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Copley Fielding POWS (1787-1855)

Anthony Vandyke Copley Fielding, POWS (1787-1855)

Copley Fielding was one of the most technically impressive watercolourists of his day, both popular as an artist and influential as a teacher.

Copley Fielding was born in Sowerby, near Halifax, Yorkshire, on 22 November 1787. He was the third, and best known, of the five artist sons of Nathan Theodore Fielding, a Yorkshire portrait and landscape painter. His full name suggests his father’s ambitions for him, as it combines those of Anthony Van Dyck and the history painter, John Singleton Copley RA (though Copley was also a hamlet neighbouring Sowerby).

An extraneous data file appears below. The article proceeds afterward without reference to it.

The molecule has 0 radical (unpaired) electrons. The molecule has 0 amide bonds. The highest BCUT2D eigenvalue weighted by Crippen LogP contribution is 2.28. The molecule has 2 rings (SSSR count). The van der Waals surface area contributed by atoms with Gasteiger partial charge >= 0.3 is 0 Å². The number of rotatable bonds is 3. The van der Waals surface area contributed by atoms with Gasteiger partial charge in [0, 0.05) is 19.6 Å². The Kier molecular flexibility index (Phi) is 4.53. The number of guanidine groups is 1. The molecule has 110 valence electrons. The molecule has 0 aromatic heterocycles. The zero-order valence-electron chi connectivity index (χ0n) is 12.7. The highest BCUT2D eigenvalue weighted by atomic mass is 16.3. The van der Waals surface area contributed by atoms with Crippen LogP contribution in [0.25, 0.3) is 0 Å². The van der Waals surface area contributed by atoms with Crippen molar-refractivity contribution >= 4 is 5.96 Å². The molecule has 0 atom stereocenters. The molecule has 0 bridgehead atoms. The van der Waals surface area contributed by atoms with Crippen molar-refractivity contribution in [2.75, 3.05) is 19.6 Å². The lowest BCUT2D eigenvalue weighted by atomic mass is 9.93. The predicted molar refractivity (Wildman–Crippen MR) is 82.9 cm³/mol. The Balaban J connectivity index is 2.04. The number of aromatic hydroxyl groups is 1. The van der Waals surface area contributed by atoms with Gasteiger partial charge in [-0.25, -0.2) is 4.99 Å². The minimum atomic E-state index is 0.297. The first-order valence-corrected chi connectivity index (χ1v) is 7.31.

In 1788, the Fielding family moved to Acton, Middlesex (now in London). Copley attended a local school and, like his brother Frederick, worked as ‘an engrossing clerk in the enrolment office of the court of chancery’ (Mallalieu, 2004, page 498). After periods in Durham and London, the Fieldings settled in the Lake District in around 1804, first at a cottage in Ambleside and later in Keswick.

Given his first lessons in art by his father, Copley was soon working in a very similar style, though he was sent out each morning to draw from nature.

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